Just as the Time’s Up and #WhyWeWearBlack campaigns keep the sexual and gender politics of cinema in the mainstream, Alina Khakoo talks feminist filmmaking with award-winning documentary maker Pascale Lamche. In 2017, Pascale won Best Director for International Documentary at Sundance in recognition of Winnie, her portrayal of the life and career of one of the most misrepresented public figures: Winnie Madikizela Mandela.
Winnie’s identity was highly constructed – in the film she refers to herself in the third person, she’s ‘Winnie the communist’, ‘Winnie the adultress’, ‘Winnie the criminal’. Did you feel that you were also constructing her as a filmmaker?
I felt that I was deconstructing images of her. What exist are attempts to discredit Nelson Mandela on the part of the Americans and the British by smearing Winnie in all directions. Knowing that people all over the world thought she was a murderer and a traitor to her cause, but that in South Africa she was revered, seemed a shocking divide to me. As a woman interested in history and politics and how oppression functions, I wanted to recover a significant person in South Africa and tell an important story about how women are so definitively neutralised in politics.
How do you navigate the ethics of being a white woman telling this story?
My view on the matter is that it depends entirely on the context, on where you’re coming from, on your work until that point. I’ve had a long relationship with South Africa and my late partner, to whom the film is dedicated, was Sowetan. I’d made films about Nelson, about Sophiatown. My heart lay in South Africa but I was a white European woman. I believe that any honest work which opens up the terrain should be tolerated. The industry has a duty to open its doors as wide as possible so that enough people can explore a subject that is in turn colonised by no one.
What is your opinion on the diversity issues in the film industry and how they’re being tackled in the mainstream media?
They’re reiterating something that needs to be endlessly reiterated: the criminal lack of representation of women and people of colour in this industry is a reflection of a patriarchal society in which all of the power structures are governed by white men.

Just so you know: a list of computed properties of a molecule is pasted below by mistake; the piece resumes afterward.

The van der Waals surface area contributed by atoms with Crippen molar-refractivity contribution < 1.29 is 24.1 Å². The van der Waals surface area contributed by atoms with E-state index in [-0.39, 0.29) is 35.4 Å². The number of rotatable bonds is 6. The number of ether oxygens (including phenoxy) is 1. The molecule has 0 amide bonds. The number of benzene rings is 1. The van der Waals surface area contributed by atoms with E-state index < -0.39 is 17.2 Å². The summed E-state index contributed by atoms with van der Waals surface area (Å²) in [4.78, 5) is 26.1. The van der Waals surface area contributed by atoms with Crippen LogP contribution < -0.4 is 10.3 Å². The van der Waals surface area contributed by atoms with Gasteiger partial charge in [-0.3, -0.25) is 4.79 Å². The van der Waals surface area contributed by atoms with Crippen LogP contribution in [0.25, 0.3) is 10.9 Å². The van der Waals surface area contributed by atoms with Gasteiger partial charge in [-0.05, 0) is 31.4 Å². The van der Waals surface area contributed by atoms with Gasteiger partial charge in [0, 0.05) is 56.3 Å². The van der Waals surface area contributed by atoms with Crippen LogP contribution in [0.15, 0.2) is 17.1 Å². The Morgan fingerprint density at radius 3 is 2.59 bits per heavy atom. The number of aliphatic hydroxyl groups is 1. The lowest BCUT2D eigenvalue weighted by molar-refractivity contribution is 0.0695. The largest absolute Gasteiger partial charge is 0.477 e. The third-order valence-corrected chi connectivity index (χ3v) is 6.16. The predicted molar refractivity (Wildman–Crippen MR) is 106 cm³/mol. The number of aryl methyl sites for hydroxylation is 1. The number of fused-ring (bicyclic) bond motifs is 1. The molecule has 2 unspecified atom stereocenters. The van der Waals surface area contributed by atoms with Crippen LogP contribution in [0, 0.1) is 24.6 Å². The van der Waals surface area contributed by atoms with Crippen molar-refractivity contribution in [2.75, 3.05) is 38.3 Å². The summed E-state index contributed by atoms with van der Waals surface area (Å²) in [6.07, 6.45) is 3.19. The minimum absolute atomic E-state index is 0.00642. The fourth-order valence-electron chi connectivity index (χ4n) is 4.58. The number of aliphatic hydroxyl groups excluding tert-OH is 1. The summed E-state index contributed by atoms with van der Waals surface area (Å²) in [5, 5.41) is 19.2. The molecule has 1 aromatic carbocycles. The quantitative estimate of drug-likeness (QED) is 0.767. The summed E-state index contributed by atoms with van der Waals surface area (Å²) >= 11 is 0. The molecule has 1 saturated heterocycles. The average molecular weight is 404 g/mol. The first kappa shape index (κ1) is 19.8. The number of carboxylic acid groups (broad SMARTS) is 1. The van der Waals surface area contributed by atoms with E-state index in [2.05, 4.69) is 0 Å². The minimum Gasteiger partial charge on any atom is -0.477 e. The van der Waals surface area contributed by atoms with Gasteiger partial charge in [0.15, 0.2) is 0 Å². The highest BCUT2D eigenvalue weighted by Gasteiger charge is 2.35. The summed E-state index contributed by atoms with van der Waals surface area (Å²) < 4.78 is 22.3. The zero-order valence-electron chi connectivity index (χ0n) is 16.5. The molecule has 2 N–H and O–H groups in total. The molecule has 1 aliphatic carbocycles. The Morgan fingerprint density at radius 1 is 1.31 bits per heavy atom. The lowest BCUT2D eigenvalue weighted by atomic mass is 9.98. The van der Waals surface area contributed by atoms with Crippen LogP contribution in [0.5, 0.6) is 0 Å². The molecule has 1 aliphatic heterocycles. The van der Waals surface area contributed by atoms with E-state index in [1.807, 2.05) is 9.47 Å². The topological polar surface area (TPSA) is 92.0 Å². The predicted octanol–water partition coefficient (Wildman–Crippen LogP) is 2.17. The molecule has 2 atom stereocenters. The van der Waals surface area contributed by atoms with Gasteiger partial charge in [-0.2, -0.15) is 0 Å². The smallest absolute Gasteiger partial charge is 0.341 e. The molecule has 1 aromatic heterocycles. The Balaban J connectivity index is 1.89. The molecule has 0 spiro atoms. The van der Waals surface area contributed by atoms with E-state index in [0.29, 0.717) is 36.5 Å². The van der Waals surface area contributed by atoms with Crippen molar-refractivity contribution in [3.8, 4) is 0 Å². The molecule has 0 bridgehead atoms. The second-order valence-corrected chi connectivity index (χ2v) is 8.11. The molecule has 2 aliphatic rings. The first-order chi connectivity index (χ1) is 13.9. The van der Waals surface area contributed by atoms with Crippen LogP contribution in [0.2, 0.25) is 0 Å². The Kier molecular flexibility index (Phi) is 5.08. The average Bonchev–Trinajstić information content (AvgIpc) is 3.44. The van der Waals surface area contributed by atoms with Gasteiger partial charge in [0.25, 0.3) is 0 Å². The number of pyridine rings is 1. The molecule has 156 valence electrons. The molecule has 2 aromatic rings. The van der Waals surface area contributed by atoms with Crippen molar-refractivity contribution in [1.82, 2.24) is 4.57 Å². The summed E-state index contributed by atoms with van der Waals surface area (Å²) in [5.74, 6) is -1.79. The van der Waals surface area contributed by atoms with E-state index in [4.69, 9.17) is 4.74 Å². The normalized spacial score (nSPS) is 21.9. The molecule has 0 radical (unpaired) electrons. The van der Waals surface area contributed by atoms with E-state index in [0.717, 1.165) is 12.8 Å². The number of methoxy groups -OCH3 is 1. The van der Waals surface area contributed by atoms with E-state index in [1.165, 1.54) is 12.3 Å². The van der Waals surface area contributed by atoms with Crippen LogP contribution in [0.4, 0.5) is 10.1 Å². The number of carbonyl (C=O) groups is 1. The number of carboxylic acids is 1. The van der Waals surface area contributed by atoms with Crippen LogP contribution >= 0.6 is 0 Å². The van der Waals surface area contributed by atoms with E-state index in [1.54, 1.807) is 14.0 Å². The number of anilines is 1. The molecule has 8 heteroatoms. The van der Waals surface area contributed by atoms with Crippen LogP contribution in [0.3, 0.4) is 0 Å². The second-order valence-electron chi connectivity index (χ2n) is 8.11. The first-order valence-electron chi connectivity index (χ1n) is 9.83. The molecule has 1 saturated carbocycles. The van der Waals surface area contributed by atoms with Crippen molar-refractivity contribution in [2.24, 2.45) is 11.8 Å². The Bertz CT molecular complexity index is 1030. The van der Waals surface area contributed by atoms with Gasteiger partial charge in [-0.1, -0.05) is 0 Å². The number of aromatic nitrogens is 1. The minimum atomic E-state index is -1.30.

The more discussion we have about it, the better it becomes. The Harvey Weinstein issue, the reality that men will suggest sexual favours in exchange for a woman to do – or even talk about doing – the work she wants to do, was taken for granted throughout my life and career but has now exploded into people’s consciousness.
The only thing I’d counsel is the identity politics that can narrow an argument. I still believe that there are correspondences between different forms of oppression, say race and gender. There are horizontal and vertical issues to do with race, gender, class, etcetera, and the current discussions are not intersectional enough.
I would also argue that legislation and quota systems need to be put in place. We’re talking about generations of undervaluing and under-educating minorities, failing to give people the skills and education – how to operate a camera, how to edit on an editing bench – to enable them to tell their stories.
How does the activism of celebrities in front of the camera relate to the women operating behind the camera?
If you’re a cinematographer, an editor or a camerawoman, you are behind the scenes and don’t generally get a platform to speak. The women directors get a platform, although there are very few of us. How do we get our point across? Through our work. Is this more effective than being an actor and using your currency, your fame and the fact that people want to hear what you want to say? Perhaps it depends on what is being said, whether you’re a Meryl Streep or a Catherine Deneuve.
Do you feel that being a feminist and a documentary maker has helped you to push the boundaries of the genre?
Interestingly, the film where I attempted to do that the most was too avant-garde for distributors and broadcasters to accept. I have always stuck to my political and historical perspectives, but I hope that as I move through my career, I will manage to secure more [aesthetic] freedom for myself. It’s a struggle because there is such a prevailing sense of what should be, what a documentary should look like, in order to be nominated for an Academy Award. I’m pushing further and further, and it frustrates me, but hopefully in that push and pull good work keeps emerging.
What is your advice to our readers who are budding documentary makers?
You have to have a hard carapace; don’t let yourself be taken down because it’ll happen to you a lot. Believe in your subject and your project, be willing to do it whether you have money or you don’t. Making independent documentaries is such a wonderful expression and women have such magnificent things to say. I know it’s a gross generalisation, but a woman’s way of seeing the world is an incredibly important one and it deserves to be documented.
Winnie will be available on Netflix from February 2018.
Images: @winniedocumentary Instagram.
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